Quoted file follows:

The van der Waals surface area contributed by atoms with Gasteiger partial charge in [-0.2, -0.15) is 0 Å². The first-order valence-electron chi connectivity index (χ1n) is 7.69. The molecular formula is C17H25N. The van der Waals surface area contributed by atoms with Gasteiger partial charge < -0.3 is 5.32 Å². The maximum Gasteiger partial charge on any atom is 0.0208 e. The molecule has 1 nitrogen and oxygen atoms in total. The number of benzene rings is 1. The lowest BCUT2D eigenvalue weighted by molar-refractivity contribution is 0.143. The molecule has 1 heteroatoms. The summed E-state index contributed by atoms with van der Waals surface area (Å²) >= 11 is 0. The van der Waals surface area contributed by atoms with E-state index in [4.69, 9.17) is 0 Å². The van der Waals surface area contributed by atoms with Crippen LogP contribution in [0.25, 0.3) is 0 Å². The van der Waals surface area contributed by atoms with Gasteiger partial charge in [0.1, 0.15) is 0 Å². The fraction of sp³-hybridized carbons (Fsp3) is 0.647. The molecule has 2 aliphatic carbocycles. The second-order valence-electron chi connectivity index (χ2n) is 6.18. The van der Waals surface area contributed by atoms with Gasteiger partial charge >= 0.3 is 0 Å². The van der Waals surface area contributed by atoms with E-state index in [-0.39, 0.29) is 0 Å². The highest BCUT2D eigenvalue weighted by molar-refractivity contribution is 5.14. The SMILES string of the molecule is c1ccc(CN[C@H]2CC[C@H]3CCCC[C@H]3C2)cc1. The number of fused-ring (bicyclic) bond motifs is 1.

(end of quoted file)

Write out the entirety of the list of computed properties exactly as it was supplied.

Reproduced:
The van der Waals surface area contributed by atoms with Gasteiger partial charge in [-0.2, -0.15) is 0 Å². The first-order valence-electron chi connectivity index (χ1n) is 7.69. The molecular formula is C17H25N. The van der Waals surface area contributed by atoms with Gasteiger partial charge < -0.3 is 5.32 Å². The maximum Gasteiger partial charge on any atom is 0.0208 e. The molecule has 1 nitrogen and oxygen atoms in total. The number of benzene rings is 1. The lowest BCUT2D eigenvalue weighted by molar-refractivity contribution is 0.143. The molecule has 1 heteroatoms. The summed E-state index contributed by atoms with van der Waals surface area (Å²) >= 11 is 0. The van der Waals surface area contributed by atoms with E-state index in [4.69, 9.17) is 0 Å². The van der Waals surface area contributed by atoms with Crippen LogP contribution in [0.25, 0.3) is 0 Å². The van der Waals surface area contributed by atoms with Gasteiger partial charge in [0.1, 0.15) is 0 Å². The fraction of sp³-hybridized carbons (Fsp3) is 0.647. The molecule has 2 aliphatic carbocycles. The second-order valence-electron chi connectivity index (χ2n) is 6.18. The van der Waals surface area contributed by atoms with Gasteiger partial charge >= 0.3 is 0 Å². The van der Waals surface area contributed by atoms with E-state index in [-0.39, 0.29) is 0 Å². The highest BCUT2D eigenvalue weighted by molar-refractivity contribution is 5.14. The SMILES string of the molecule is c1ccc(CN[C@H]2CC[C@H]3CCCC[C@H]3C2)cc1. The number of fused-ring (bicyclic) bond motifs is 1.